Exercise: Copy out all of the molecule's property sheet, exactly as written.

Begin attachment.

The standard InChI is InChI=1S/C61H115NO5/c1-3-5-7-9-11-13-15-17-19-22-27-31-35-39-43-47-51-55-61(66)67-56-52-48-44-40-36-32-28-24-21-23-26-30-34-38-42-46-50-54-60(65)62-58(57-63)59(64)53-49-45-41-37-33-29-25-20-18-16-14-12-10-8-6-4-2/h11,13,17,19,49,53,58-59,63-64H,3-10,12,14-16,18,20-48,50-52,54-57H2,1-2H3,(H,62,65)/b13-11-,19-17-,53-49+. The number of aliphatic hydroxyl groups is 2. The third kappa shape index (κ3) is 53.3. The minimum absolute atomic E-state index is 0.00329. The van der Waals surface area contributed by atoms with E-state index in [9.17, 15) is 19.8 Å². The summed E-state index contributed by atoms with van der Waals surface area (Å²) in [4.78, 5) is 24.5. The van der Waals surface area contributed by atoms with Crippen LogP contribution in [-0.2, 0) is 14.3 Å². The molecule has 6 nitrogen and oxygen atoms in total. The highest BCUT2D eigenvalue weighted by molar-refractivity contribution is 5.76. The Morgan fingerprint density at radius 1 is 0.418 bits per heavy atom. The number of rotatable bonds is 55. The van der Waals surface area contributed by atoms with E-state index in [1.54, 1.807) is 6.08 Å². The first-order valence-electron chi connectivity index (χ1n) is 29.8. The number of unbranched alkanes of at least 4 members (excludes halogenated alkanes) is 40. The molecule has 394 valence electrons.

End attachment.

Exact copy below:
The standard InChI is InChI=1S/C61H115NO5/c1-3-5-7-9-11-13-15-17-19-22-27-31-35-39-43-47-51-55-61(66)67-56-52-48-44-40-36-32-28-24-21-23-26-30-34-38-42-46-50-54-60(65)62-58(57-63)59(64)53-49-45-41-37-33-29-25-20-18-16-14-12-10-8-6-4-2/h11,13,17,19,49,53,58-59,63-64H,3-10,12,14-16,18,20-48,50-52,54-57H2,1-2H3,(H,62,65)/b13-11-,19-17-,53-49+. The number of aliphatic hydroxyl groups is 2. The third kappa shape index (κ3) is 53.3. The minimum absolute atomic E-state index is 0.00329. The van der Waals surface area contributed by atoms with E-state index in [9.17, 15) is 19.8 Å². The summed E-state index contributed by atoms with van der Waals surface area (Å²) in [4.78, 5) is 24.5. The van der Waals surface area contributed by atoms with Crippen LogP contribution in [-0.2, 0) is 14.3 Å². The molecule has 6 nitrogen and oxygen atoms in total. The highest BCUT2D eigenvalue weighted by molar-refractivity contribution is 5.76. The Morgan fingerprint density at radius 1 is 0.418 bits per heavy atom. The number of rotatable bonds is 55. The van der Waals surface area contributed by atoms with E-state index in [1.54, 1.807) is 6.08 Å². The first-order valence-electron chi connectivity index (χ1n) is 29.8. The number of unbranched alkanes of at least 4 members (excludes halogenated alkanes) is 40. The molecule has 394 valence electrons.